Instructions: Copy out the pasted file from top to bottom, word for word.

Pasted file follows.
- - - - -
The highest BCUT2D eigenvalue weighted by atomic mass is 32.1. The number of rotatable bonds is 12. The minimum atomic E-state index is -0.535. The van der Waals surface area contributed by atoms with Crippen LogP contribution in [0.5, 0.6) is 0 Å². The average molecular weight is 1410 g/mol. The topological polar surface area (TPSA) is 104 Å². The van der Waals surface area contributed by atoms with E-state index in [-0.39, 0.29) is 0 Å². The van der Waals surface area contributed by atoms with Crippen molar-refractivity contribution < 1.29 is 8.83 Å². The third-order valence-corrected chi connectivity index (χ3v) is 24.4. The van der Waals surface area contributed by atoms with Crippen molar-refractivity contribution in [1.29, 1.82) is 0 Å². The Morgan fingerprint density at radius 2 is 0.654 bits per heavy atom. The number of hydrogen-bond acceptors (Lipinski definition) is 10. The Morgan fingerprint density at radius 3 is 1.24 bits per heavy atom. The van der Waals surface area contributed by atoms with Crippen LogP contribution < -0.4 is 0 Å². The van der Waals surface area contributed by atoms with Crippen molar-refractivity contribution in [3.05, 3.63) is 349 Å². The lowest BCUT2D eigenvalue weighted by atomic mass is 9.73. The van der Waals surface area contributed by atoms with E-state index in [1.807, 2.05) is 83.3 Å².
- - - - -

The highest BCUT2D eigenvalue weighted by atomic mass is 32.1. The number of rotatable bonds is 12. The minimum atomic E-state index is -0.535. The van der Waals surface area contributed by atoms with Crippen LogP contribution in [0.5, 0.6) is 0 Å². The average molecular weight is 1410 g/mol. The topological polar surface area (TPSA) is 104 Å². The van der Waals surface area contributed by atoms with E-state index in [-0.39, 0.29) is 0 Å². The van der Waals surface area contributed by atoms with Crippen molar-refractivity contribution < 1.29 is 8.83 Å². The third-order valence-corrected chi connectivity index (χ3v) is 24.4. The van der Waals surface area contributed by atoms with Crippen molar-refractivity contribution in [1.29, 1.82) is 0 Å². The Morgan fingerprint density at radius 2 is 0.654 bits per heavy atom. The number of hydrogen-bond acceptors (Lipinski definition) is 10. The Morgan fingerprint density at radius 3 is 1.24 bits per heavy atom. The van der Waals surface area contributed by atoms with Crippen LogP contribution < -0.4 is 0 Å². The van der Waals surface area contributed by atoms with Crippen molar-refractivity contribution in [3.05, 3.63) is 349 Å². The lowest BCUT2D eigenvalue weighted by atomic mass is 9.73. The van der Waals surface area contributed by atoms with E-state index in [1.807, 2.05) is 83.3 Å².